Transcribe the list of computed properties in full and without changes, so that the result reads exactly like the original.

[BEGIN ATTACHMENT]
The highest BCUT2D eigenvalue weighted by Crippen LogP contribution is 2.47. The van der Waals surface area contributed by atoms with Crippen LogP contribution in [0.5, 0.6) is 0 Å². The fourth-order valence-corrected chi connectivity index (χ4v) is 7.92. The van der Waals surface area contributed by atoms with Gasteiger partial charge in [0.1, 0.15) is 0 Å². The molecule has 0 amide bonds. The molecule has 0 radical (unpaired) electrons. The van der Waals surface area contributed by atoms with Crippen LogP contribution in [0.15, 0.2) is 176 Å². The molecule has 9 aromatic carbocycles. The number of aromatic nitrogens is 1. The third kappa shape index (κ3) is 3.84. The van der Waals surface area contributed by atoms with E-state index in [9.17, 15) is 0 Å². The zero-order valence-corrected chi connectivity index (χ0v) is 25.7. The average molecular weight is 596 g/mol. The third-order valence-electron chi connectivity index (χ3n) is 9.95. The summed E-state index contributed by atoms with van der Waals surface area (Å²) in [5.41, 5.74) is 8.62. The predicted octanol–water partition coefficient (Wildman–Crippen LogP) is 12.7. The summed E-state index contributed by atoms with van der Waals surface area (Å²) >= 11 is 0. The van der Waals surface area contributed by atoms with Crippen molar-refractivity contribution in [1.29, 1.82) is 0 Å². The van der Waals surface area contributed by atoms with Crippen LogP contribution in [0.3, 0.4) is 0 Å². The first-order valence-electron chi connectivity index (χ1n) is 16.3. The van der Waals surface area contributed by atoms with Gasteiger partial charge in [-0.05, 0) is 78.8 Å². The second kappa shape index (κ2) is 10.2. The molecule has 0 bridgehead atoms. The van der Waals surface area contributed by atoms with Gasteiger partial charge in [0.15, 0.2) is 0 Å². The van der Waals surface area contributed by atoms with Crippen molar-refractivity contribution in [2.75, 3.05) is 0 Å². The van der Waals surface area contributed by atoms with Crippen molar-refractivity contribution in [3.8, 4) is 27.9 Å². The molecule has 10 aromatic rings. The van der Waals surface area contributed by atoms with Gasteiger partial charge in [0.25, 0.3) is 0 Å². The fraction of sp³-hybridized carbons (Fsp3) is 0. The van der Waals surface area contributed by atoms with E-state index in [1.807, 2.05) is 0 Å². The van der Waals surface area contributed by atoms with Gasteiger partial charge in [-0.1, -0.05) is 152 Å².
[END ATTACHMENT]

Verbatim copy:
The highest BCUT2D eigenvalue weighted by Crippen LogP contribution is 2.47. The van der Waals surface area contributed by atoms with Crippen LogP contribution in [0.5, 0.6) is 0 Å². The fourth-order valence-corrected chi connectivity index (χ4v) is 7.92. The van der Waals surface area contributed by atoms with Gasteiger partial charge in [0.1, 0.15) is 0 Å². The molecule has 0 amide bonds. The molecule has 0 radical (unpaired) electrons. The van der Waals surface area contributed by atoms with Crippen LogP contribution in [0.15, 0.2) is 176 Å². The molecule has 9 aromatic carbocycles. The number of aromatic nitrogens is 1. The third kappa shape index (κ3) is 3.84. The van der Waals surface area contributed by atoms with E-state index in [9.17, 15) is 0 Å². The zero-order valence-corrected chi connectivity index (χ0v) is 25.7. The average molecular weight is 596 g/mol. The third-order valence-electron chi connectivity index (χ3n) is 9.95. The summed E-state index contributed by atoms with van der Waals surface area (Å²) in [5.41, 5.74) is 8.62. The predicted octanol–water partition coefficient (Wildman–Crippen LogP) is 12.7. The summed E-state index contributed by atoms with van der Waals surface area (Å²) >= 11 is 0. The van der Waals surface area contributed by atoms with Crippen molar-refractivity contribution in [1.29, 1.82) is 0 Å². The van der Waals surface area contributed by atoms with Crippen LogP contribution in [0.3, 0.4) is 0 Å². The first-order valence-electron chi connectivity index (χ1n) is 16.3. The van der Waals surface area contributed by atoms with Gasteiger partial charge in [-0.05, 0) is 78.8 Å². The second kappa shape index (κ2) is 10.2. The molecule has 0 bridgehead atoms. The van der Waals surface area contributed by atoms with Gasteiger partial charge in [0.15, 0.2) is 0 Å². The van der Waals surface area contributed by atoms with Crippen molar-refractivity contribution in [2.75, 3.05) is 0 Å². The van der Waals surface area contributed by atoms with Crippen molar-refractivity contribution in [3.8, 4) is 27.9 Å². The molecule has 10 aromatic rings. The van der Waals surface area contributed by atoms with Gasteiger partial charge in [0.25, 0.3) is 0 Å². The fraction of sp³-hybridized carbons (Fsp3) is 0. The van der Waals surface area contributed by atoms with E-state index in [1.807, 2.05) is 0 Å². The van der Waals surface area contributed by atoms with Gasteiger partial charge in [-0.1, -0.05) is 152 Å².